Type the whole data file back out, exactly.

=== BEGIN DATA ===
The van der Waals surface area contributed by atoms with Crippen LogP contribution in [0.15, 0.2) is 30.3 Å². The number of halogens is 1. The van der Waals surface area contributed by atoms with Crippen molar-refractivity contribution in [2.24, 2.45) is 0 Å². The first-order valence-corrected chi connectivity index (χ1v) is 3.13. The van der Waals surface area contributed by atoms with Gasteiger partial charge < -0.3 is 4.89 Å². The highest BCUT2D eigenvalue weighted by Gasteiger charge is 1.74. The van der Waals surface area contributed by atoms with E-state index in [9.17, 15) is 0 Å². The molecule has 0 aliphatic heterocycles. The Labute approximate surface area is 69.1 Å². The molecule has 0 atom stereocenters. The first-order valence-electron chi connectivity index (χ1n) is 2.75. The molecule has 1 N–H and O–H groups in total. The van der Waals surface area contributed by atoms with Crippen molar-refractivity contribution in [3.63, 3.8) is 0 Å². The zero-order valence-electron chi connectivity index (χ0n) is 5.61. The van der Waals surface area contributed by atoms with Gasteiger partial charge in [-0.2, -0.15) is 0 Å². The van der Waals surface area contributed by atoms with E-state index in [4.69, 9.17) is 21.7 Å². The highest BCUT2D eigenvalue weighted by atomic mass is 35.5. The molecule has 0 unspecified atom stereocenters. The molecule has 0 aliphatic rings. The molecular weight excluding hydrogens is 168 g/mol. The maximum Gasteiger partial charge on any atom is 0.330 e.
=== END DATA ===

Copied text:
The van der Waals surface area contributed by atoms with Crippen LogP contribution in [0.15, 0.2) is 30.3 Å². The number of halogens is 1. The van der Waals surface area contributed by atoms with Crippen molar-refractivity contribution in [2.24, 2.45) is 0 Å². The first-order valence-corrected chi connectivity index (χ1v) is 3.13. The van der Waals surface area contributed by atoms with Gasteiger partial charge < -0.3 is 4.89 Å². The highest BCUT2D eigenvalue weighted by Gasteiger charge is 1.74. The van der Waals surface area contributed by atoms with E-state index in [9.17, 15) is 0 Å². The molecule has 0 aliphatic heterocycles. The Labute approximate surface area is 69.1 Å². The molecule has 0 atom stereocenters. The first-order valence-electron chi connectivity index (χ1n) is 2.75. The molecule has 1 N–H and O–H groups in total. The van der Waals surface area contributed by atoms with Crippen molar-refractivity contribution in [3.63, 3.8) is 0 Å². The zero-order valence-electron chi connectivity index (χ0n) is 5.61. The van der Waals surface area contributed by atoms with Gasteiger partial charge in [-0.2, -0.15) is 0 Å². The van der Waals surface area contributed by atoms with E-state index in [4.69, 9.17) is 21.7 Å². The highest BCUT2D eigenvalue weighted by atomic mass is 35.5. The molecule has 0 unspecified atom stereocenters. The molecule has 0 aliphatic rings. The molecular weight excluding hydrogens is 168 g/mol. The maximum Gasteiger partial charge on any atom is 0.330 e.